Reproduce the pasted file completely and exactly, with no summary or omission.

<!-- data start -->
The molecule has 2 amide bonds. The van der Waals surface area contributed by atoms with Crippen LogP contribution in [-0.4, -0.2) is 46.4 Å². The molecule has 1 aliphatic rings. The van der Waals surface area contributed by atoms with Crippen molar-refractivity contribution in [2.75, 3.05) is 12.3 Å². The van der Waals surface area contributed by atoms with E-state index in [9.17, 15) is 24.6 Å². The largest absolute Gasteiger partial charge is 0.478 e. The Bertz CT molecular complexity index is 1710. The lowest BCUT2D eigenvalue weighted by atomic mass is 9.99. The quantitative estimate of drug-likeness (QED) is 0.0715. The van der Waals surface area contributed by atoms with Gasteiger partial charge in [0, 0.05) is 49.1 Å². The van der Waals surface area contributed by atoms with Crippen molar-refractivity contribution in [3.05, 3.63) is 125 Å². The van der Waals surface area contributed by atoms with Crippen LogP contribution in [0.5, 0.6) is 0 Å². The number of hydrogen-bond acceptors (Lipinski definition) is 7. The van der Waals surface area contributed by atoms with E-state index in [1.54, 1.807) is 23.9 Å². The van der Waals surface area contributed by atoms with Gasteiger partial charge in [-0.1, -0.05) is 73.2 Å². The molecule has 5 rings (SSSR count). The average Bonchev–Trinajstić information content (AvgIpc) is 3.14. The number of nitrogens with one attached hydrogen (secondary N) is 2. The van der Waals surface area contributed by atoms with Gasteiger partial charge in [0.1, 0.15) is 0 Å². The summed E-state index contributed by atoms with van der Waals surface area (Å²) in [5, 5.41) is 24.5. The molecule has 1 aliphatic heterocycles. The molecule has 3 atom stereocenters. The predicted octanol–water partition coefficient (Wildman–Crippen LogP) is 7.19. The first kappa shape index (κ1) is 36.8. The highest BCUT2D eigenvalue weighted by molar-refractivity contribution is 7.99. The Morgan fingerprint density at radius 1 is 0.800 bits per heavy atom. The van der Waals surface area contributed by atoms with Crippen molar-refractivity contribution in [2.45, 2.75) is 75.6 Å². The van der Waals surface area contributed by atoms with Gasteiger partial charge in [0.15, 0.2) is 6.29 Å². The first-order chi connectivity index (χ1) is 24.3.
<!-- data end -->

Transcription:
The molecule has 2 amide bonds. The van der Waals surface area contributed by atoms with Crippen LogP contribution in [-0.4, -0.2) is 46.4 Å². The molecule has 1 aliphatic rings. The van der Waals surface area contributed by atoms with Crippen molar-refractivity contribution in [2.75, 3.05) is 12.3 Å². The van der Waals surface area contributed by atoms with E-state index in [9.17, 15) is 24.6 Å². The largest absolute Gasteiger partial charge is 0.478 e. The Bertz CT molecular complexity index is 1710. The lowest BCUT2D eigenvalue weighted by atomic mass is 9.99. The quantitative estimate of drug-likeness (QED) is 0.0715. The van der Waals surface area contributed by atoms with Gasteiger partial charge in [0, 0.05) is 49.1 Å². The van der Waals surface area contributed by atoms with Crippen molar-refractivity contribution in [3.05, 3.63) is 125 Å². The van der Waals surface area contributed by atoms with Crippen LogP contribution in [0.5, 0.6) is 0 Å². The number of hydrogen-bond acceptors (Lipinski definition) is 7. The van der Waals surface area contributed by atoms with E-state index in [1.54, 1.807) is 23.9 Å². The van der Waals surface area contributed by atoms with Gasteiger partial charge in [-0.1, -0.05) is 73.2 Å². The molecule has 5 rings (SSSR count). The average Bonchev–Trinajstić information content (AvgIpc) is 3.14. The number of nitrogens with one attached hydrogen (secondary N) is 2. The van der Waals surface area contributed by atoms with Gasteiger partial charge in [0.1, 0.15) is 0 Å². The summed E-state index contributed by atoms with van der Waals surface area (Å²) in [5, 5.41) is 24.5. The molecule has 1 aliphatic heterocycles. The molecule has 3 atom stereocenters. The predicted octanol–water partition coefficient (Wildman–Crippen LogP) is 7.19. The first kappa shape index (κ1) is 36.8. The highest BCUT2D eigenvalue weighted by molar-refractivity contribution is 7.99. The Morgan fingerprint density at radius 1 is 0.800 bits per heavy atom. The van der Waals surface area contributed by atoms with Crippen molar-refractivity contribution in [2.45, 2.75) is 75.6 Å². The van der Waals surface area contributed by atoms with Gasteiger partial charge in [0.15, 0.2) is 6.29 Å². The first-order chi connectivity index (χ1) is 24.3.